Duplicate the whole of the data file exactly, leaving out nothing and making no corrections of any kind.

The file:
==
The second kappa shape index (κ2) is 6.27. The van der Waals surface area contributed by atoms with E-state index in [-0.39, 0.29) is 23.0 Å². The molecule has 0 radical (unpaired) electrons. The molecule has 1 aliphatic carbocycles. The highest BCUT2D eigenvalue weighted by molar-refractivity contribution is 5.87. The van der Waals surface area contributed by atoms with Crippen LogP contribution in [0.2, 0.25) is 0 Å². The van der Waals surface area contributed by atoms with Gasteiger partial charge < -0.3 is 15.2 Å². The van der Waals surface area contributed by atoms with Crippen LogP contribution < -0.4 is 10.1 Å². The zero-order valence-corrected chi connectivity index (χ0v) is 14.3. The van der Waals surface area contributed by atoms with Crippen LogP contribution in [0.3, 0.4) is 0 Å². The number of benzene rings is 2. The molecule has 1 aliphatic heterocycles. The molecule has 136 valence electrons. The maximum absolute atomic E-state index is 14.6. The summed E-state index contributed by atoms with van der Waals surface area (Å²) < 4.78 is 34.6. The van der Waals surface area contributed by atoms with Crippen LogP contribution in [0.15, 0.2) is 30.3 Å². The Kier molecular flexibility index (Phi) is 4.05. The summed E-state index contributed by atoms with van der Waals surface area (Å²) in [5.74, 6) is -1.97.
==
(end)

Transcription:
The second kappa shape index (κ2) is 6.27. The van der Waals surface area contributed by atoms with E-state index in [-0.39, 0.29) is 23.0 Å². The molecule has 0 radical (unpaired) electrons. The molecule has 1 aliphatic carbocycles. The highest BCUT2D eigenvalue weighted by molar-refractivity contribution is 5.87. The van der Waals surface area contributed by atoms with Crippen LogP contribution in [0.2, 0.25) is 0 Å². The van der Waals surface area contributed by atoms with Gasteiger partial charge < -0.3 is 15.2 Å². The van der Waals surface area contributed by atoms with Crippen LogP contribution < -0.4 is 10.1 Å². The zero-order valence-corrected chi connectivity index (χ0v) is 14.3. The van der Waals surface area contributed by atoms with Crippen LogP contribution in [0.3, 0.4) is 0 Å². The number of benzene rings is 2. The molecule has 1 aliphatic heterocycles. The molecule has 136 valence electrons. The maximum absolute atomic E-state index is 14.6. The summed E-state index contributed by atoms with van der Waals surface area (Å²) < 4.78 is 34.6. The van der Waals surface area contributed by atoms with Crippen LogP contribution in [0.15, 0.2) is 30.3 Å². The Kier molecular flexibility index (Phi) is 4.05. The summed E-state index contributed by atoms with van der Waals surface area (Å²) in [5.74, 6) is -1.97.